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Articles Posted in Employment Law

Having to endure racial slurs or epithets at work can be an extremely troubling thing, even if the word was used exactly once. In some situations, even just a single use of certain slurs or epithets can be enough to constitute the evidence you need for a successful workplace discrimination lawsuit under the Fair Employment and Housing Act. If that is something you’ve had to deal with at work, a favorable judgment and a substantial award of compensation may be within your reach, so contact an experienced Oakland employment discrimination attorney without delay.

Back in September, the Court of Appeal issued a ruling in an employment discrimination case that, while bad news for the employee who sued, represents potentially very good news for other workers who’ve heard certain slurs at work.

T.B., a Black woman who was an investigative assistant with a Bay Area district attorney’s office, became startled when a mouse ran through the area in which she was working. A coworker mocked her, saying, “you… is so scary.” There was, however, a word between “you” and “is.” That word was that profoundly toxic slur, the “n-word.”

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People with criminal convictions in their past face many challenges as they seek to rebuild their lives and return to participating fully in society. One of the bigger challenges they face is discrimination in the job application process. Fortunately, the State of California enacted the Fair Chance Act in 2018, which significantly restricts what employers can do in terms of asking about your criminal history. If you’ve been removed from an employment applicant pool because of your past conviction, that employer may have broken the law. Contact an experienced Oakland employment attorney to learn more and find out what you can do.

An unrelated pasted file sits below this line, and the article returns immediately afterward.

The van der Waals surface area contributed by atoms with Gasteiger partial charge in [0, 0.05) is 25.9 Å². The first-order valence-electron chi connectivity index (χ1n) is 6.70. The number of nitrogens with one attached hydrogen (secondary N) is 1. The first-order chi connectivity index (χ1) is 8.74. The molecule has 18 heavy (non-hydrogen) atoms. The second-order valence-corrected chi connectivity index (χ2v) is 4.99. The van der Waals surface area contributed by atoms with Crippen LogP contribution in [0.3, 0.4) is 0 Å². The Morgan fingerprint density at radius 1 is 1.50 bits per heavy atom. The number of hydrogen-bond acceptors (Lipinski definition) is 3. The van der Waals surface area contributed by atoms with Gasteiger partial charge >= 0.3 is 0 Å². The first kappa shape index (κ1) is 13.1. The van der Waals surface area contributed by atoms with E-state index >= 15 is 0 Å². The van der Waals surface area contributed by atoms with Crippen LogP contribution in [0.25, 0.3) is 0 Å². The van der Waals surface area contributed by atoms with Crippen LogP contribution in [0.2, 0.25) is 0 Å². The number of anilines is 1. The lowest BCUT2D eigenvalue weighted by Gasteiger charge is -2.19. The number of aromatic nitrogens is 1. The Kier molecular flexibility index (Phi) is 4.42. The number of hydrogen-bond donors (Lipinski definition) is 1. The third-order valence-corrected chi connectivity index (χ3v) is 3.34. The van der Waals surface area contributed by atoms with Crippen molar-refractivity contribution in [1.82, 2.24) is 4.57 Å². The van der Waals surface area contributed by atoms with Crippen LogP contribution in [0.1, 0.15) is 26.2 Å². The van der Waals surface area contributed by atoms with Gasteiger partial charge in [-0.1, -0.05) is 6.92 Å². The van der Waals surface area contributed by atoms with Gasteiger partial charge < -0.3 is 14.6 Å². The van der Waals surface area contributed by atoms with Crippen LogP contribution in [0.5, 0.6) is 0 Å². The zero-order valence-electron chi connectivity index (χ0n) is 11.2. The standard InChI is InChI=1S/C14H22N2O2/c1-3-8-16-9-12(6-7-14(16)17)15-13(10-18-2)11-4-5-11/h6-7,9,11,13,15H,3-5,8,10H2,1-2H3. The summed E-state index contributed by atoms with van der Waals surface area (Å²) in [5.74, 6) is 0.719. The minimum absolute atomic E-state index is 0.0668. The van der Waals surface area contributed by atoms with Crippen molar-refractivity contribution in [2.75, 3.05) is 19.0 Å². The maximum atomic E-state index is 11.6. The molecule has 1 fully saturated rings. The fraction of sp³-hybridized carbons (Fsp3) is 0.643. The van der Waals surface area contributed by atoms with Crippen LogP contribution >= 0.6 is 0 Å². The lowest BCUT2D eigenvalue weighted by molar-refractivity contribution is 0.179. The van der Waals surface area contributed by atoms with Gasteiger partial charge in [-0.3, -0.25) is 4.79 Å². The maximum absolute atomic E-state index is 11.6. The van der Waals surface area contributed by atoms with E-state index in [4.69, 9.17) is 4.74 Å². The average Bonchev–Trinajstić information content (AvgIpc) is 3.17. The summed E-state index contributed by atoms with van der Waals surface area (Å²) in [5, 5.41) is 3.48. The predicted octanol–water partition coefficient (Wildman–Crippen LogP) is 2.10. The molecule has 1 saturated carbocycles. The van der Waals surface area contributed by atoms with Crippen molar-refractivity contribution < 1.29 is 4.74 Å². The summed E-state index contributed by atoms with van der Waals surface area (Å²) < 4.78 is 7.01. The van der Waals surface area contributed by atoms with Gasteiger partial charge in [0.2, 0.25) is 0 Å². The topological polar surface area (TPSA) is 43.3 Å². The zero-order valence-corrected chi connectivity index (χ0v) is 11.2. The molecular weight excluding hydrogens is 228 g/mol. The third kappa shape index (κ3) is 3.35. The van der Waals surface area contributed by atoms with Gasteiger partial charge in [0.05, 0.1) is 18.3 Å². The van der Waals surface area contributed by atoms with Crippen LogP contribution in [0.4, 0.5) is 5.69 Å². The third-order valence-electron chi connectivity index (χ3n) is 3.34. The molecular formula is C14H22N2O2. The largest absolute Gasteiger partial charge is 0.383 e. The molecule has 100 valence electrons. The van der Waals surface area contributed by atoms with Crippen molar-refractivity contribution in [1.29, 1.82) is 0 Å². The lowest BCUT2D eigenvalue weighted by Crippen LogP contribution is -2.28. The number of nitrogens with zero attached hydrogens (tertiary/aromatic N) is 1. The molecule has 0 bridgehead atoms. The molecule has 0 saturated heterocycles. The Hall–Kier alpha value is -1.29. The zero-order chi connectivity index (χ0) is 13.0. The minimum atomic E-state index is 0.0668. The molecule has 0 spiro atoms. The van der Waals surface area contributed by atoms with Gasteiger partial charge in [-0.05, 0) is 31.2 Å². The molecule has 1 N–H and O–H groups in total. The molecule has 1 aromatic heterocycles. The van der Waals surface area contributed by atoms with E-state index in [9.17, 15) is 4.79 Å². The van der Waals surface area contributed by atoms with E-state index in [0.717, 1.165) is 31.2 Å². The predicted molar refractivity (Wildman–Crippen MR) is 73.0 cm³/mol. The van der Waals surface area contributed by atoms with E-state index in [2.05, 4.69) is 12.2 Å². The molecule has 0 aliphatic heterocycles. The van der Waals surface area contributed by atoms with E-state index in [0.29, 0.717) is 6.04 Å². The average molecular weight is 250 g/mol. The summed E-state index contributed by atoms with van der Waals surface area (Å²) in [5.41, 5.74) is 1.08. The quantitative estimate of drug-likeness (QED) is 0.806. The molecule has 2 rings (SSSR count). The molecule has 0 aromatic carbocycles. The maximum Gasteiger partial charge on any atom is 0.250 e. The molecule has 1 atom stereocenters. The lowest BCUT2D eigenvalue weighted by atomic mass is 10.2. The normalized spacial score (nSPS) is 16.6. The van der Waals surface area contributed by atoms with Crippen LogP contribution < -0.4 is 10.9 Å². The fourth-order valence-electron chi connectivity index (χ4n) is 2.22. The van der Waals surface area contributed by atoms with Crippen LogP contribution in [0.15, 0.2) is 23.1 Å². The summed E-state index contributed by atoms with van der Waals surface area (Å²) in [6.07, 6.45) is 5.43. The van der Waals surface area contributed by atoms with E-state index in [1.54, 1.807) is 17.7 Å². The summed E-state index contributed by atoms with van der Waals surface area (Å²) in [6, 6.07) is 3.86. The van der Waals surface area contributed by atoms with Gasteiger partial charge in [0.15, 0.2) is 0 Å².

The Fair Chance Act is a kind of “Ban the Box” law. The “box” in question is the one next to a job application question asking you about whether or not you have a criminal history. The Fair Chance Act bans this kind of question, requiring employers to forego seeking applicants’ criminal histories prior to extending a job offer.

Along the way, the Department of Fair Employment and Housing (DFEH) has enacted various regulations that implement the Fair Chance Act, including some that were composed only recently and went into effect October 1, 2020.